What Is Melanoma?

Melanoma is the least common skin cancer, but causes the majority of skin cancer deaths.

What makes melanoma so deadly is its ability to metastasize in three different ways: through the skin, blood and lymphatics.

As opposed to basal and squamous cell carcinoma tendencies to stay localized, melanoma’s ability to spread through the blood makes it particularly dangerous.

However, melanoma is highly curable when found in the beginning stages, which makes early detection key for treatment.

What Are the Symptoms of Melanoma?

Even though melanoma most commonly appears as a changing mole — one that’s growing larger and darker — it is critical to perform monthly self-exams to catch these changes before it’s too late.

Some patients are unsure of what to look for, but an easy way to assess early features of melanoma is to use the “ABCDE” checklist.

Asymmetry: If you drew a line down the middle, the sides would not match.

Border: The edges of the spot are ragged, notched, or blurred, and the pigment appears to fade into the skin.

Color: The color is not uniform and contains shades of black, brown, and tan (and maybe white, gray, red, pink, or blue).

Diameter: Melanoma can range in size, but most are larger than six millimeters in diameter.

Evolving: Look for changes in the spot over several weeks or months.

If you have a mole that meets any of the “ABCDE” criteria, it’s vital to see your dermatologist immediately. 

What Causes Melanoma?

The causes of melanoma are not as clear as other skin cancers like basal and squamous cell carcinoma.

There’s a clear component of UV-induced damage that drives genetic changes towards melanoma. Exposure to the sun or even artificial rays from indoor tanning beds, drastically increases the potential for developing melanoma.

However, melanoma can also arise in areas that are completely sun-protected due to a genetic predisposition.

What Are the Treatment Options for Melanoma?

Despite the numerous options for melanoma treatment, surgery is usually our first preference. If possible, we’ll remove the spot completely. 

Mohs Surgery for Melanoma

Mohs surgery is a treatment option for certain stages of melanoma. Mohs surgery for melanoma in situ, which is often found on the face, allows us to remove the minimal amount of tissue while even more effectively removing the tumor. We’re even using Mohs for deeper, more invasive melanomas.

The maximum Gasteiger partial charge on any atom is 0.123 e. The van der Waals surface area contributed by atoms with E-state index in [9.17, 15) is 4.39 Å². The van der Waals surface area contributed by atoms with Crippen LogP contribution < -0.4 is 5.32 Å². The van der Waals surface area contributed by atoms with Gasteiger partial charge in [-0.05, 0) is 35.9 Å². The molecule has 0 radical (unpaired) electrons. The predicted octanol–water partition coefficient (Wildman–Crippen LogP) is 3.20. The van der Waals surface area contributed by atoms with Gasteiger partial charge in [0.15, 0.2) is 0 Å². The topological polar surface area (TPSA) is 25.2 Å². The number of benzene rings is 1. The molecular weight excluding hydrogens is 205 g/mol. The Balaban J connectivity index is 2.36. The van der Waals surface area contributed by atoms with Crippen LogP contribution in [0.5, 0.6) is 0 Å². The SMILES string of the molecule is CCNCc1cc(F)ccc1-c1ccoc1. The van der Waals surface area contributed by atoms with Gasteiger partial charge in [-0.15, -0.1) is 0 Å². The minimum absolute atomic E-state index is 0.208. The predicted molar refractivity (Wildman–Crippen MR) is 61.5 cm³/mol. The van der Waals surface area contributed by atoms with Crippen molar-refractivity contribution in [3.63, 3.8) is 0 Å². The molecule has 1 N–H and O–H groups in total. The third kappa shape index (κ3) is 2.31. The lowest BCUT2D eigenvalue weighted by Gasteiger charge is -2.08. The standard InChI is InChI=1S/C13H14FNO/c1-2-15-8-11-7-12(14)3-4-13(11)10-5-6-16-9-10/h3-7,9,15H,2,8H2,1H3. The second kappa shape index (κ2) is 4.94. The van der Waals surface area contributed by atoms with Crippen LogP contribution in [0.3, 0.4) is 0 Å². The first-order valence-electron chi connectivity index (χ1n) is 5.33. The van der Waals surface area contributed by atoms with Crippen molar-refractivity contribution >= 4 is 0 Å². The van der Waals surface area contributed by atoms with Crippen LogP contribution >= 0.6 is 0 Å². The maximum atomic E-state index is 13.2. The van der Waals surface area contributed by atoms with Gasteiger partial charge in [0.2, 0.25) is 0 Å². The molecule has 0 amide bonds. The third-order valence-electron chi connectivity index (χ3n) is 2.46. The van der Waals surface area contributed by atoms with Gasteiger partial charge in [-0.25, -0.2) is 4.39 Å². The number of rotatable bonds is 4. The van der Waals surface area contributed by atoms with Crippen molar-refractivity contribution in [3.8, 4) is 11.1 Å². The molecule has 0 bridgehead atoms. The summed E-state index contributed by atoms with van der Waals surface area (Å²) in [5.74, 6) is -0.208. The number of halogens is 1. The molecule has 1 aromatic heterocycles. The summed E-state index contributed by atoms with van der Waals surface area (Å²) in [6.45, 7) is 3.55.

Years ago, the removal of a melanoma tumor included taking a five-centimeter margin around the tumor to best prevent recurrence. We can now take only a few millimeters around these melanomas when Mohs is done in conjunction with special stains, and the cure rates are increasing. 

Learn more about Mohs surgery for Melanoma.

Additional Treatment Options for Melanoma:

In cases where Mohs surgery may not be an option, your dermatologist can discuss alternative treatment options including:

  • Chemotherapy
  • Radiation therapy
  • Biological therapy
  • Targeted therapy

FAQ’s About Melanoma

Why is Mohs surgery the first option for melanoma?

First developed to treat non-melanoma skin cancers, Mohs surgery is now used for melanoma because it’s highly effective, tissue-sparing, and offers a quick recovery with excellent cosmetic results.

How do I perform a monthly self-exam?

Monthly skin exams should be done in front of a full-length mirror with good lighting and a small hand mirror to check hard to see places. You can also ask a trusted friend or family member to assist you if needed.

How can I reduce my chances for melanoma?

Preventing sun damage is the number one way to prevent melanoma from developing. You can do that by wearing sunscreen every day and wearing protective clothing during extended time in the sun.

For people with a family history of melanoma, there are now genetic tests available. You can be screened for known genetic defects that predispose you to the development of melanoma. If these are found, you and your doctor can be on high alert for early detection of these spots.

Additional Resources


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